Newswise – Climate change is increasing the frequency and intensity of severe weather events, which can endanger particularly vulnerable populations such as the elderly. researchers Mass General Brigham and colleagues examined how weather disasters affected health care and mortality among Medicare beneficiaries in affected counties between 2011 and 2016 and found that one week after major weather events, emergency department (ED) utilization and mortality continued to decline by 1 .22% and 1.4% respectively. from pre-disaster levels. Importantly, this study also found that deaths remained elevated for up to six weeks. The results will be published in Natural medicine.

researchers Massachusetts General Hospital And Brigham and Women’s Hospital, founding members of Mass General Brigham Health System, collaborated on the study. The team identified events from the National Oceanographic and Atmospheric Administration’s (NOAA) National Centers for Environmental Information (NCEI) and analyzed acute disasters such as floods, storms and hurricanes that caused $1 billion or more in damages. Severe storms were associated with the highest mortality rate compared to other disasters, lasting for six weeks. It found that counties with the greatest economic losses had mortality rates — and ED use — two to four times higher than all affected counties. This illustrates how the destruction of infrastructure, such as B. Power outages and transportation problems can increase both economic and health burdens.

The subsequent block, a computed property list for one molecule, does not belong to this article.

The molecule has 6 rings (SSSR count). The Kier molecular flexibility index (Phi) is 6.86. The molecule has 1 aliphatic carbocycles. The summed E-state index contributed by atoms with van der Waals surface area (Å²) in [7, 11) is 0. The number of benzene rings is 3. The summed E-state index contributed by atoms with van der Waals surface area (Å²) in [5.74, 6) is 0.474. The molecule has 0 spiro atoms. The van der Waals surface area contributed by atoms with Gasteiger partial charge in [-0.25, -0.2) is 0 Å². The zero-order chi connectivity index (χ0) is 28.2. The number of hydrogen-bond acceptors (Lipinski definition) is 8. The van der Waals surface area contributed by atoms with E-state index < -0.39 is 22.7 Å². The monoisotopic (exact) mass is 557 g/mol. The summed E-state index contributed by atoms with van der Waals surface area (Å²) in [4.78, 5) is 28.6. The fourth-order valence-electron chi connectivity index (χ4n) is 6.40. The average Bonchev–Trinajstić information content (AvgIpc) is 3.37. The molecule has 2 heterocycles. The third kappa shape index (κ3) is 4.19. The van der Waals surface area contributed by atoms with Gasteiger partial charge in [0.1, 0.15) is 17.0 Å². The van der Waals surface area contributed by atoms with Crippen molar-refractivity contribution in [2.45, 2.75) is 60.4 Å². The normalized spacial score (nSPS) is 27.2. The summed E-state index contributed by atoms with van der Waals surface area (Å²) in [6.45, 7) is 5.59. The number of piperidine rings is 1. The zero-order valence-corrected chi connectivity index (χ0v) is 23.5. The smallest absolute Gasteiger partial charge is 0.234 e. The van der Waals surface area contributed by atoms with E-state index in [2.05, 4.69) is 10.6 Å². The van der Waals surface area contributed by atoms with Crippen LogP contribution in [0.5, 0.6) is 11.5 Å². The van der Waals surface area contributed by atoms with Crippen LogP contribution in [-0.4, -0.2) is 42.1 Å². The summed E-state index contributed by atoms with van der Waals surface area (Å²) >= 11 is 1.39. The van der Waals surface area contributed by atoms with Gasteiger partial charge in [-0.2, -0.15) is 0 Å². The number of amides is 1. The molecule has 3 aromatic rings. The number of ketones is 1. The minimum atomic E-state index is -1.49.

“Taken together, these results suggest that the largest weather disasters have widespread and long-term impacts on health emergencies and deaths among Medicare beneficiaries,” said the lead author Renee Salas, MD, MS, MPH, of Department of Emergency Medicine at Massachusetts General Hospital. “Tracking these outcomes is important to better protect patients and communities – and to strengthen our health systems.”

Authorship: Co-authors associated with Mass General Brigham include E. John Orav (BWH). Additional co-authors include Laura G. Burke, Jessica Phelan, Gregory A. Wellenius and Ashish K. Jha.

Disclosure: Salas reports no disclosures. Further information about the author is included in the article.

Financing: This research was funded by the Burke Global Health Fellowship at the Harvard Global Health Institute, the Clinician-Teacher Development Award at the Center for Diversity and Inclusion at Massachusetts General Hospital, and the Yerby Fellowship at the Harvard TH Chan School of Public Health. A full list of funding for individual authors is included in the article.

Paper cited: Salas RN et al. “Effects of Extreme Weather Events on Health Care Utilization and Mortality in the United States.” Natural medicine DOI: 10.1038/s41591-024-02833-x.


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